the evil government when we witnessed gross human rights violation manifested by hateful
and despicable human trafficking and smuggling of our younger generations who were
molested, raped and brutally killed after their vital organs were ripped off. Who
questioned the government in Eritrea when our only University was completely closed and
when the government has been preparing numerous prison camps, prison containers,
prison ditches and trenches, and prison underground cells instead of building schools and
clinics in the country? Nobody boldly challenged the government in Eritrea when all these
and other horrific crimes have been taking place in front of our eyes for many years. For
this reason, we all deserve to be called cowards and spineless people. It is time now to come
to our senses and be brave enough to make our collective voices heard far and near.
It must be clear to all Eritreans in Diasporas that the unelected government in
Eritrea is basically the PFDJ government. The PFDJ leadership is composed of a dominant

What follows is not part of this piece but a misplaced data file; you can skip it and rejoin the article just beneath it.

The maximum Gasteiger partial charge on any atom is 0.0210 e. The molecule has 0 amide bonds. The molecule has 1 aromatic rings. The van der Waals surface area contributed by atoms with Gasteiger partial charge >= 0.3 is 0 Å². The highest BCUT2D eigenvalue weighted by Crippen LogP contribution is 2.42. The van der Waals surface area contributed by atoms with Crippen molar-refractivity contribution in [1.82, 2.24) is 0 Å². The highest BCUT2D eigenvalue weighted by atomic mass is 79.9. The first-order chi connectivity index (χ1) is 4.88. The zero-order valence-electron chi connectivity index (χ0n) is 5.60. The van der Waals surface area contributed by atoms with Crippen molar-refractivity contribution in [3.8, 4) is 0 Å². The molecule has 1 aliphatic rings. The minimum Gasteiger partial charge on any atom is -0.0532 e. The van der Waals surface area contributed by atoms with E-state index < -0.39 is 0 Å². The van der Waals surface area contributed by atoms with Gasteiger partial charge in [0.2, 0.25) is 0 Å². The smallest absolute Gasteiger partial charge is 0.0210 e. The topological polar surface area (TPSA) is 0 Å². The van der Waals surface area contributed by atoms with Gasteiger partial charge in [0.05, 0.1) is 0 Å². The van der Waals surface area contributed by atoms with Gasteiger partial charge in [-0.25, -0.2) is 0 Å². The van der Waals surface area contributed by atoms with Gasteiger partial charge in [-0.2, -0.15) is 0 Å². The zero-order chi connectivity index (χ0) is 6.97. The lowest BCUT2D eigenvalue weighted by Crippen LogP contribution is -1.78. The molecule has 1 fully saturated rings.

leader and a few faithful gang members who do not question or hesitate to do what they are
told to do either to please their leader or to honor his command. Obviously the unlawful
PFDJ leadership has clamped down the national affairs and allowed no room for any kind
of opposition from inside and outside the country. Eritrea then became a police state that
leaves Eritreans in constant fear. The Eritrean people have been manipulated, controlled,
and monitored, even from a distance to those of us living outside Eritrea. To explain the
magnitude and extent of control by the government inside the country, an ordinary citizen
living inside Eritrea boldly says, “When I am in Eritrea, I feel that I cannot even think